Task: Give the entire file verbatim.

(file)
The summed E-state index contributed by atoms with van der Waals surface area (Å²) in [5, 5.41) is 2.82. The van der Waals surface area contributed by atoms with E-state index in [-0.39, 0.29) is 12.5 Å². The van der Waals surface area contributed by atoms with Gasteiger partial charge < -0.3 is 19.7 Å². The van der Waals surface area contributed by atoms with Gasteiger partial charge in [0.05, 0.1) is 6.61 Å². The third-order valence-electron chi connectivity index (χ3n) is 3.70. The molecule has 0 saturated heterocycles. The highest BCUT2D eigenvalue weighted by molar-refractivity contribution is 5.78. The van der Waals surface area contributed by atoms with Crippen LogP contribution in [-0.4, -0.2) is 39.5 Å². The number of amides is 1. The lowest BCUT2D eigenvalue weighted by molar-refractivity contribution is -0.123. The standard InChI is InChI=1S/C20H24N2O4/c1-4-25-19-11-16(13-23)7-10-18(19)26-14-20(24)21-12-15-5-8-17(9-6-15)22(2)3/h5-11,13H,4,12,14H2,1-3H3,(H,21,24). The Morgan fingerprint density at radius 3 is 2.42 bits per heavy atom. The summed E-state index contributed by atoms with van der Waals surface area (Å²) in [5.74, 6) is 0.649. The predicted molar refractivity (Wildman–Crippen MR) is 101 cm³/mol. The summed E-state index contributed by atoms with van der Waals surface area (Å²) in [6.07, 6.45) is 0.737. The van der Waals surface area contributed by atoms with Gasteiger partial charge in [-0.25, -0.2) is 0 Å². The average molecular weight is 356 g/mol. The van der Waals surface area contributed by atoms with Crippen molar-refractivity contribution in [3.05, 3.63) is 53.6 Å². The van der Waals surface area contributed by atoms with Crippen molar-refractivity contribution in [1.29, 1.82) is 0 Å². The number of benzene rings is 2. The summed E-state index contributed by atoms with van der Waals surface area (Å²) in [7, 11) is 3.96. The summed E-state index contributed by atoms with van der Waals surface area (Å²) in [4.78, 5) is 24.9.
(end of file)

The summed E-state index contributed by atoms with van der Waals surface area (Å²) in [5, 5.41) is 2.82. The van der Waals surface area contributed by atoms with E-state index in [-0.39, 0.29) is 12.5 Å². The van der Waals surface area contributed by atoms with Gasteiger partial charge < -0.3 is 19.7 Å². The van der Waals surface area contributed by atoms with Gasteiger partial charge in [0.05, 0.1) is 6.61 Å². The third-order valence-electron chi connectivity index (χ3n) is 3.70. The molecule has 0 saturated heterocycles. The highest BCUT2D eigenvalue weighted by molar-refractivity contribution is 5.78. The van der Waals surface area contributed by atoms with Crippen LogP contribution in [-0.4, -0.2) is 39.5 Å². The number of amides is 1. The lowest BCUT2D eigenvalue weighted by molar-refractivity contribution is -0.123. The standard InChI is InChI=1S/C20H24N2O4/c1-4-25-19-11-16(13-23)7-10-18(19)26-14-20(24)21-12-15-5-8-17(9-6-15)22(2)3/h5-11,13H,4,12,14H2,1-3H3,(H,21,24). The Morgan fingerprint density at radius 3 is 2.42 bits per heavy atom. The summed E-state index contributed by atoms with van der Waals surface area (Å²) in [5.74, 6) is 0.649. The predicted molar refractivity (Wildman–Crippen MR) is 101 cm³/mol. The summed E-state index contributed by atoms with van der Waals surface area (Å²) in [6.07, 6.45) is 0.737. The van der Waals surface area contributed by atoms with Gasteiger partial charge in [-0.25, -0.2) is 0 Å². The average molecular weight is 356 g/mol. The van der Waals surface area contributed by atoms with Crippen molar-refractivity contribution in [3.05, 3.63) is 53.6 Å². The van der Waals surface area contributed by atoms with Crippen molar-refractivity contribution in [1.29, 1.82) is 0 Å². The number of benzene rings is 2. The summed E-state index contributed by atoms with van der Waals surface area (Å²) in [7, 11) is 3.96. The summed E-state index contributed by atoms with van der Waals surface area (Å²) in [4.78, 5) is 24.9.